not in the databases

Steven M. Bellovin smb at research.att.com
Tue Nov 27 22:48:17 UTC 2001

In message < at localhost>, Philip Smith writes:
>My theory is that DISO-UNRRA were originally allocated through 
> in the classful world - these are all in the ARIN DB under 
>various military guises. When CIDR came along, it seems that someone must 
>have decided that because was now available and part of a 
>bigger block, it could be added to the announcement, etc...?
>There are a total of four like this:
>Network            Origin AS  Description
>           568     DISO-UNRRA
>         10455     Lucent Technologies
>           568     DISO-UNRRA
>           568     DISO-UNRRA

Umm -- how does Lucent fit into that?  Last I checked, it wasn't part 
of DoD.

Back in the mists of time, AT&T was allocated what we would now call  We allocated addresses according to what seemed like a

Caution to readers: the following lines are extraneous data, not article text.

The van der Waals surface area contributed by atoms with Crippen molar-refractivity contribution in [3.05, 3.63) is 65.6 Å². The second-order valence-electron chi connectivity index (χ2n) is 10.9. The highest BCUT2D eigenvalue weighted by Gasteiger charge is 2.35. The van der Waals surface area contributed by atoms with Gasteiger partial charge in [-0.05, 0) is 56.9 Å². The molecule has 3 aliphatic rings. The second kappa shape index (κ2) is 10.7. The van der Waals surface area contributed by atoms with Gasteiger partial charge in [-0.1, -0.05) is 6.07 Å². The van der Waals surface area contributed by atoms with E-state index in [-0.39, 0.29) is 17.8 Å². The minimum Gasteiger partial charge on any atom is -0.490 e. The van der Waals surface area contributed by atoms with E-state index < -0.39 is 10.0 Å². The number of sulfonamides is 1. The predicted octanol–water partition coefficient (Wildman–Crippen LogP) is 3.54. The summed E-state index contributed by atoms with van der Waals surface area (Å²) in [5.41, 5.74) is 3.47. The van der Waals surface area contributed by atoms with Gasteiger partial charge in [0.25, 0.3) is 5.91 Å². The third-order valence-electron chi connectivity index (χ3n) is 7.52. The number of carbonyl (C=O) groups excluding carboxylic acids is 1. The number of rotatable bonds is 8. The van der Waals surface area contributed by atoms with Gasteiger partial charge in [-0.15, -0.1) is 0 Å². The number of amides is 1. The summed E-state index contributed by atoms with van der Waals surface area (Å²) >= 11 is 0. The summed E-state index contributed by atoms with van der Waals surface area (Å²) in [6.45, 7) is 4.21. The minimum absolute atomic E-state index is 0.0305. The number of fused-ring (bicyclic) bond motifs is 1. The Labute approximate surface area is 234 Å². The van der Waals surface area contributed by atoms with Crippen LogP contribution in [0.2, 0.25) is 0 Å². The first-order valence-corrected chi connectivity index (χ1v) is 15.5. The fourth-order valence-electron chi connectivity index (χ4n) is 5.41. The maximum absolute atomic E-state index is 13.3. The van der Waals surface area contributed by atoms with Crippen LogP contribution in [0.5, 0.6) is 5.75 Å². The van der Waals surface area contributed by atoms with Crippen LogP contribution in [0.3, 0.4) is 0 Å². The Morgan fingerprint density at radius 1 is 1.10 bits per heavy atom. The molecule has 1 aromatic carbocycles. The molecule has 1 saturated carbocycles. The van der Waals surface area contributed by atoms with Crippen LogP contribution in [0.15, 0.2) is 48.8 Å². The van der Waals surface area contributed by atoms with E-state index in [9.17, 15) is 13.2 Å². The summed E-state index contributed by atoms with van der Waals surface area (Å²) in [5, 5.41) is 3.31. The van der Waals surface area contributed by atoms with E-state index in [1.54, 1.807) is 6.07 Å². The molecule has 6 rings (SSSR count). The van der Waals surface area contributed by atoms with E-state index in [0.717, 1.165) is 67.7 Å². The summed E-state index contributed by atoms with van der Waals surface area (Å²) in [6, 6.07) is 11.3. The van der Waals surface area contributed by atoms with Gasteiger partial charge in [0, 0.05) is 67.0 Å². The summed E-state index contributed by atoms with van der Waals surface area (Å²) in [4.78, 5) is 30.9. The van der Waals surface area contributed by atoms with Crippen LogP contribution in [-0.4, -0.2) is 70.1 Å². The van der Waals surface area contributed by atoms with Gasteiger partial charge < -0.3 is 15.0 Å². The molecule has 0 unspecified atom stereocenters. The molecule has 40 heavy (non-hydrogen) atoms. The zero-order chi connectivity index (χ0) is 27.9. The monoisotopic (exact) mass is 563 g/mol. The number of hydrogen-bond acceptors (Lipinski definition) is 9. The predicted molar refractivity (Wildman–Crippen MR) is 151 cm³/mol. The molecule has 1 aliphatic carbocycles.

rational scheme at the time, this being pre-CIDR.  But a wandering 
neutron struck our CEO, inducing a fission event that produced (among 
other particles) AT&T and Lucent. was split between the 
two companies as a collection of /16's, on the reasonably rational 
grounds of "whoever is using the block gets to keep it".  This minimized
disruption (or rather, avoided further disruption), at a time when 
there was plenty of other chaos involved in splitting companies, 
networks, buildings, and organizations.  Unfortunately, it did not 
happen to correspond to CIDR principles, but as I said, the allocation 
to AT&T antedated CIDR and in no way anticipated what the CEO and the 
Board of Directors was going to do.


		--Steve Bellovin, http://www.research.att.com/~smb
		Full text of "Firewalls" book now at http://www.wilyhacker.com

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